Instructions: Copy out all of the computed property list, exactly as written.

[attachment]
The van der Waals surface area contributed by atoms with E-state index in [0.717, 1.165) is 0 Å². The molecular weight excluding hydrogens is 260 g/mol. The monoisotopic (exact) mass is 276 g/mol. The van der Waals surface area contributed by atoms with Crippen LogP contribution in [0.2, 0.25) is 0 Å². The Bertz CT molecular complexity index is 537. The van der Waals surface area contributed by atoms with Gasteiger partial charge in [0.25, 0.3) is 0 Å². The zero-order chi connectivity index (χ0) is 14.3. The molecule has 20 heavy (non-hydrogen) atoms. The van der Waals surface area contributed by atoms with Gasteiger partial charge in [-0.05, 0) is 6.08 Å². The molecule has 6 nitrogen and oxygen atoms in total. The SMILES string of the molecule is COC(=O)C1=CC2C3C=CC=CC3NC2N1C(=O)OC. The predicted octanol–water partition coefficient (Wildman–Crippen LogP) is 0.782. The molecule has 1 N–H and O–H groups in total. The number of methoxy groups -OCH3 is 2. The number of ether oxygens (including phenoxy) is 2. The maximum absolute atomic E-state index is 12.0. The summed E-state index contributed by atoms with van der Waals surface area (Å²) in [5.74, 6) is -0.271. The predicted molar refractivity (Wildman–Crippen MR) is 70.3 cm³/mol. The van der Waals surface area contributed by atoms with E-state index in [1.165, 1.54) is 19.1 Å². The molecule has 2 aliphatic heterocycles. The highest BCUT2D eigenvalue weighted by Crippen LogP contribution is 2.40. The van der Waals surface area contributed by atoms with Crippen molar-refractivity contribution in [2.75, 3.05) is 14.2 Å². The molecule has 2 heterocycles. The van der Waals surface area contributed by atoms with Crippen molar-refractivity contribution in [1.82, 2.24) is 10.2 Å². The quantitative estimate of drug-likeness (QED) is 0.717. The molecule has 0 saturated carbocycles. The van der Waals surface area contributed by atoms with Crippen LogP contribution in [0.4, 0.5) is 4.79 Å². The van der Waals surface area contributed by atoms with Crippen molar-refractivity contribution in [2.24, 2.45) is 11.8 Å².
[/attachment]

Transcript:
The van der Waals surface area contributed by atoms with E-state index in [0.717, 1.165) is 0 Å². The molecular weight excluding hydrogens is 260 g/mol. The monoisotopic (exact) mass is 276 g/mol. The van der Waals surface area contributed by atoms with Crippen LogP contribution in [0.2, 0.25) is 0 Å². The Bertz CT molecular complexity index is 537. The van der Waals surface area contributed by atoms with Gasteiger partial charge in [0.25, 0.3) is 0 Å². The zero-order chi connectivity index (χ0) is 14.3. The molecule has 20 heavy (non-hydrogen) atoms. The van der Waals surface area contributed by atoms with Gasteiger partial charge in [-0.05, 0) is 6.08 Å². The molecule has 6 nitrogen and oxygen atoms in total. The SMILES string of the molecule is COC(=O)C1=CC2C3C=CC=CC3NC2N1C(=O)OC. The predicted octanol–water partition coefficient (Wildman–Crippen LogP) is 0.782. The molecule has 1 N–H and O–H groups in total. The number of methoxy groups -OCH3 is 2. The number of ether oxygens (including phenoxy) is 2. The maximum absolute atomic E-state index is 12.0. The summed E-state index contributed by atoms with van der Waals surface area (Å²) in [5.74, 6) is -0.271. The predicted molar refractivity (Wildman–Crippen MR) is 70.3 cm³/mol. The van der Waals surface area contributed by atoms with E-state index in [1.165, 1.54) is 19.1 Å². The molecule has 2 aliphatic heterocycles. The highest BCUT2D eigenvalue weighted by Crippen LogP contribution is 2.40. The van der Waals surface area contributed by atoms with Crippen molar-refractivity contribution in [2.75, 3.05) is 14.2 Å². The molecule has 2 heterocycles. The van der Waals surface area contributed by atoms with Crippen molar-refractivity contribution in [1.82, 2.24) is 10.2 Å². The quantitative estimate of drug-likeness (QED) is 0.717. The molecule has 0 saturated carbocycles. The van der Waals surface area contributed by atoms with Crippen LogP contribution in [0.4, 0.5) is 4.79 Å². The van der Waals surface area contributed by atoms with Crippen molar-refractivity contribution in [2.24, 2.45) is 11.8 Å².